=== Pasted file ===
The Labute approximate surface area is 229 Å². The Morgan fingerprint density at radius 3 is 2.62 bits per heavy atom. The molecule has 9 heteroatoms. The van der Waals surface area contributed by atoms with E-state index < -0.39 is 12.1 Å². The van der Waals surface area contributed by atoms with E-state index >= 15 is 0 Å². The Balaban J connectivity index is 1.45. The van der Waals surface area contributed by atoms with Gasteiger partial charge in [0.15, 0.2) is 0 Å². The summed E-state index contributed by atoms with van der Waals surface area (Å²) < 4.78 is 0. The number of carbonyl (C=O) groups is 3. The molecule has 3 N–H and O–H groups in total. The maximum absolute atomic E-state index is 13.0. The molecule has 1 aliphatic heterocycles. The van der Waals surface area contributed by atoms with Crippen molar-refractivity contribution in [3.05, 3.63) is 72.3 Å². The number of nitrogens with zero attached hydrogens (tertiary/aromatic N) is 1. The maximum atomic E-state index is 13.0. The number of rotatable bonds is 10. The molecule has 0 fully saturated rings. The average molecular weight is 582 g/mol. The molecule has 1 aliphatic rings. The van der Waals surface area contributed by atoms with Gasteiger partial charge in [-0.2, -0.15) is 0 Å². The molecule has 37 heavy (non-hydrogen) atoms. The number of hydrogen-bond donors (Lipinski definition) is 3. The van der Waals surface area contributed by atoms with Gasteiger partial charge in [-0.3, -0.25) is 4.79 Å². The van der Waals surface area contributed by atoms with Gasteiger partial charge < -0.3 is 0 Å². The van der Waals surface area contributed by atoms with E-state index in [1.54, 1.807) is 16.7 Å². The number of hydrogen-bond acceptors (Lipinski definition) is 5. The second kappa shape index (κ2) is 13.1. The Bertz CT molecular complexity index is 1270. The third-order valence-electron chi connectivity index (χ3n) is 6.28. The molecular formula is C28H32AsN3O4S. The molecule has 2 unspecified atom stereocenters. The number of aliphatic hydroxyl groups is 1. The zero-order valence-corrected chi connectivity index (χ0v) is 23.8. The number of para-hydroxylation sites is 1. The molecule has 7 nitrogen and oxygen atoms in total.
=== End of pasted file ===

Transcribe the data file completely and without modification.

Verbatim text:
The Labute approximate surface area is 229 Å². The Morgan fingerprint density at radius 3 is 2.62 bits per heavy atom. The molecule has 9 heteroatoms. The van der Waals surface area contributed by atoms with E-state index < -0.39 is 12.1 Å². The van der Waals surface area contributed by atoms with E-state index >= 15 is 0 Å². The Balaban J connectivity index is 1.45. The van der Waals surface area contributed by atoms with Gasteiger partial charge in [0.15, 0.2) is 0 Å². The summed E-state index contributed by atoms with van der Waals surface area (Å²) < 4.78 is 0. The number of carbonyl (C=O) groups is 3. The molecule has 3 N–H and O–H groups in total. The maximum absolute atomic E-state index is 13.0. The molecule has 1 aliphatic heterocycles. The van der Waals surface area contributed by atoms with Crippen molar-refractivity contribution in [3.05, 3.63) is 72.3 Å². The number of nitrogens with zero attached hydrogens (tertiary/aromatic N) is 1. The maximum atomic E-state index is 13.0. The number of rotatable bonds is 10. The molecule has 0 fully saturated rings. The average molecular weight is 582 g/mol. The molecule has 1 aliphatic rings. The van der Waals surface area contributed by atoms with Gasteiger partial charge in [-0.2, -0.15) is 0 Å². The molecule has 37 heavy (non-hydrogen) atoms. The number of hydrogen-bond donors (Lipinski definition) is 3. The van der Waals surface area contributed by atoms with Gasteiger partial charge in [-0.3, -0.25) is 4.79 Å². The van der Waals surface area contributed by atoms with Gasteiger partial charge < -0.3 is 0 Å². The van der Waals surface area contributed by atoms with E-state index in [1.54, 1.807) is 16.7 Å². The number of hydrogen-bond acceptors (Lipinski definition) is 5. The second kappa shape index (κ2) is 13.1. The Bertz CT molecular complexity index is 1270. The third-order valence-electron chi connectivity index (χ3n) is 6.28. The molecular formula is C28H32AsN3O4S. The molecule has 2 unspecified atom stereocenters. The number of aliphatic hydroxyl groups is 1. The zero-order valence-corrected chi connectivity index (χ0v) is 23.8. The number of para-hydroxylation sites is 1. The molecule has 7 nitrogen and oxygen atoms in total.